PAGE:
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Beginning Python: Data Types

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Lists

Assigning Values to a List

A list is, as the name suggests, a series of values. In Python, these values are assigned by placing them within square braces and separating them by commas like this:

 <name of list> = [ <value>, <value>, <value> ] 
 girls = ['sugar', 'spice', 'everything nice'] 
 lotto = ['26', '12', '23'] 
 addends = [4, 34, 7] 
 
Note that 'addends' is comprised of integer variables while the others are comprised of strings, as the quotes suggest.

A list can contain any type of Python object -- even other lists.
 >>> lotto[2] = addends 
 >>> print lotto 
 ['26', '12', [4, 34, 7]] 
 

Accessing the Values of List

To access a part of a list, one uses the same kind of phrase as one used for a string literal:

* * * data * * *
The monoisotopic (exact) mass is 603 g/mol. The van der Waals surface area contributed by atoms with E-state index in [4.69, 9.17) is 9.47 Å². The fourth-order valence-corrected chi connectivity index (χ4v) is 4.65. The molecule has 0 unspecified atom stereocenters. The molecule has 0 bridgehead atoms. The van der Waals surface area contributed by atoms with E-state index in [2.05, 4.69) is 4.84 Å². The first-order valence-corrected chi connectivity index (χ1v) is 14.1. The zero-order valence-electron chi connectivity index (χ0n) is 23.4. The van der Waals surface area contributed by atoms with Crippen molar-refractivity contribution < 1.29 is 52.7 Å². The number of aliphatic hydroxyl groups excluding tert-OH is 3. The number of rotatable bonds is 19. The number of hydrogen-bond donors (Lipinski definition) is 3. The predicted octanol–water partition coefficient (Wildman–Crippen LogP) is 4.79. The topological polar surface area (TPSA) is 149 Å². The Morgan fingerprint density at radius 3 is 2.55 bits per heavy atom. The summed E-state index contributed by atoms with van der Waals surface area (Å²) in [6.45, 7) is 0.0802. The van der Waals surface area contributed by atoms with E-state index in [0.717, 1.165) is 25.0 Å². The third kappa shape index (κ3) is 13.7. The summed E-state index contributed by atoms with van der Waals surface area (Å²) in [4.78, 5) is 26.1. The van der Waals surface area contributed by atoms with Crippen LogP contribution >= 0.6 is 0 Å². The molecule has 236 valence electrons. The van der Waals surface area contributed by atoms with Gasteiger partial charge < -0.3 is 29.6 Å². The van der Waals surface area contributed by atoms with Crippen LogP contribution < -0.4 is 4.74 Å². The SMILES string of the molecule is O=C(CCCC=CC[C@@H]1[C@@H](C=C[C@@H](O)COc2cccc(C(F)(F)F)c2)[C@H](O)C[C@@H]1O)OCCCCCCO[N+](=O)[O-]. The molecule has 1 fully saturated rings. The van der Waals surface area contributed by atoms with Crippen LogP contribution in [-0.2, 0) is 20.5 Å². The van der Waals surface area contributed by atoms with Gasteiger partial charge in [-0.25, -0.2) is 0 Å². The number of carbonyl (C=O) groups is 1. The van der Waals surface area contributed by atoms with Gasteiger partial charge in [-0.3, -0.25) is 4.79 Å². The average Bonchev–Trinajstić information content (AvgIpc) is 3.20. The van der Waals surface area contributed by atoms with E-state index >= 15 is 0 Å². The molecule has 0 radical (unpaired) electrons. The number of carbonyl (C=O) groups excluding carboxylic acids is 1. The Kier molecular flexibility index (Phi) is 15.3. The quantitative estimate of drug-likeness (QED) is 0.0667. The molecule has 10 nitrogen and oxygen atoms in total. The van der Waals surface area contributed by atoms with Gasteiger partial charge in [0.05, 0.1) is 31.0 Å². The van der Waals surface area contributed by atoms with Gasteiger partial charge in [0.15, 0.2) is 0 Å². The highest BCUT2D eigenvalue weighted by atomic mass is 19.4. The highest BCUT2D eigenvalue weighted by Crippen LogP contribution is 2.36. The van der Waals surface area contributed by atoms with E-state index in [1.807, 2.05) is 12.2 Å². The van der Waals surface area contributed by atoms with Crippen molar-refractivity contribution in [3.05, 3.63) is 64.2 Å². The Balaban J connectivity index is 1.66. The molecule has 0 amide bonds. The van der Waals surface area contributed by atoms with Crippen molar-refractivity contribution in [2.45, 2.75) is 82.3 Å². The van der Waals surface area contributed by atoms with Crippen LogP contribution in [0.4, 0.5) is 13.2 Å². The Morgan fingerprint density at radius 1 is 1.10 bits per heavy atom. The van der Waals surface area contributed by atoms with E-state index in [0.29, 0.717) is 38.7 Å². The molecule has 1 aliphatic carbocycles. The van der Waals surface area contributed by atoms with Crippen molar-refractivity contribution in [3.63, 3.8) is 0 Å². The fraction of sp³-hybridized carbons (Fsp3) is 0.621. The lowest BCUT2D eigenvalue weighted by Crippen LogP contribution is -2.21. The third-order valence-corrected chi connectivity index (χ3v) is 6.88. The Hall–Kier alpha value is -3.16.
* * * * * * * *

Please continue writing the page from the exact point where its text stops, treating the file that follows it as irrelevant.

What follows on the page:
<name of list>[<index number>] 
A few examples:
 ingredient1 = girls[0] 
 print girls[1] 
 print 'brown ' + ingredient1 
 print girls[0] + " is not a " + girls[1] 
output:
spice
brown sugar
sugar is not a spice

Combining Lists

Lists can be concatenated in a way similar to strings by using the plus operator ('+'):

 primes = [1, 3, 5, 7] + [9, 11] 
 mishmash = girls + lotto + addends 
 print primes 
 print mishmash 
output:
[1, 3, 5, 7, 9, 11]
['sugar', 'spice', 'everything nice', '26', '12', '23', 4, 34, 7]
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